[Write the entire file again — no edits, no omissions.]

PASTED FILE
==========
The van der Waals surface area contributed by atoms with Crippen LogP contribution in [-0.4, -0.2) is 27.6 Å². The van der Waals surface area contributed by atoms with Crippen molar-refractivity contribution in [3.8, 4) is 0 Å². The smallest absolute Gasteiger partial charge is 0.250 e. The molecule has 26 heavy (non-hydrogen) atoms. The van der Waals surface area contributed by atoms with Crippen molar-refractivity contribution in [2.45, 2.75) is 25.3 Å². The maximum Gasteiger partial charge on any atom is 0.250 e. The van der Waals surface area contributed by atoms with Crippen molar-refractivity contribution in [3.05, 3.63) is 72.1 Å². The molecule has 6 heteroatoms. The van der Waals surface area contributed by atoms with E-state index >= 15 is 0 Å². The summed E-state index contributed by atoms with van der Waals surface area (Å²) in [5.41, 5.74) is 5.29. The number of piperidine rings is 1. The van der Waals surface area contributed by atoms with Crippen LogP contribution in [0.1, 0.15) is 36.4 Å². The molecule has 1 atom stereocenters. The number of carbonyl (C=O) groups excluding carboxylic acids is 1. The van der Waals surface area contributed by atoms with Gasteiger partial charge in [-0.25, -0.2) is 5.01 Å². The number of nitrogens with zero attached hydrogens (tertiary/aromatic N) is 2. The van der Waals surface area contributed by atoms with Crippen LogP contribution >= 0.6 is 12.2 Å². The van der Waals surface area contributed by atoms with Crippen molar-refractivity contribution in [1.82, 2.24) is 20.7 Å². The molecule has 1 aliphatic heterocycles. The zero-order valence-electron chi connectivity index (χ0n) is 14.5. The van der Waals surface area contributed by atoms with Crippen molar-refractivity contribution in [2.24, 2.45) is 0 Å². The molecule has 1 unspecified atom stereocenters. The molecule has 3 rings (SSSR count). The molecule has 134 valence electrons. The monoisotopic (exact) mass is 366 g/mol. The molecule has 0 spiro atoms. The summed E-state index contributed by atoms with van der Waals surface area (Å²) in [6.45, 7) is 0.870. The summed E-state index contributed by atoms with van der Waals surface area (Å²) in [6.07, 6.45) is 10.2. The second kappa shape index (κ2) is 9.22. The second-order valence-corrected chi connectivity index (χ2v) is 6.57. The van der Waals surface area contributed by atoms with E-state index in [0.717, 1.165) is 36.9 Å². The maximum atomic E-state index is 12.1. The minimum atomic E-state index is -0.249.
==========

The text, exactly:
The van der Waals surface area contributed by atoms with Crippen LogP contribution in [-0.4, -0.2) is 27.6 Å². The van der Waals surface area contributed by atoms with Crippen molar-refractivity contribution in [3.8, 4) is 0 Å². The smallest absolute Gasteiger partial charge is 0.250 e. The molecule has 26 heavy (non-hydrogen) atoms. The van der Waals surface area contributed by atoms with Crippen molar-refractivity contribution in [2.45, 2.75) is 25.3 Å². The maximum Gasteiger partial charge on any atom is 0.250 e. The van der Waals surface area contributed by atoms with Crippen molar-refractivity contribution in [3.05, 3.63) is 72.1 Å². The molecule has 6 heteroatoms. The van der Waals surface area contributed by atoms with E-state index >= 15 is 0 Å². The summed E-state index contributed by atoms with van der Waals surface area (Å²) in [5.41, 5.74) is 5.29. The number of piperidine rings is 1. The van der Waals surface area contributed by atoms with Crippen LogP contribution in [0.1, 0.15) is 36.4 Å². The molecule has 1 atom stereocenters. The number of carbonyl (C=O) groups excluding carboxylic acids is 1. The van der Waals surface area contributed by atoms with Gasteiger partial charge in [-0.25, -0.2) is 5.01 Å². The number of nitrogens with zero attached hydrogens (tertiary/aromatic N) is 2. The van der Waals surface area contributed by atoms with Crippen LogP contribution >= 0.6 is 12.2 Å². The van der Waals surface area contributed by atoms with Crippen molar-refractivity contribution in [1.82, 2.24) is 20.7 Å². The molecule has 1 aliphatic heterocycles. The zero-order valence-electron chi connectivity index (χ0n) is 14.5. The van der Waals surface area contributed by atoms with Crippen molar-refractivity contribution in [2.24, 2.45) is 0 Å². The molecule has 1 unspecified atom stereocenters. The molecule has 3 rings (SSSR count). The molecule has 134 valence electrons. The monoisotopic (exact) mass is 366 g/mol. The molecule has 0 spiro atoms. The summed E-state index contributed by atoms with van der Waals surface area (Å²) in [6.45, 7) is 0.870. The summed E-state index contributed by atoms with van der Waals surface area (Å²) in [6.07, 6.45) is 10.2. The second kappa shape index (κ2) is 9.22. The second-order valence-corrected chi connectivity index (χ2v) is 6.57. The van der Waals surface area contributed by atoms with E-state index in [0.717, 1.165) is 36.9 Å². The maximum atomic E-state index is 12.1. The minimum atomic E-state index is -0.249.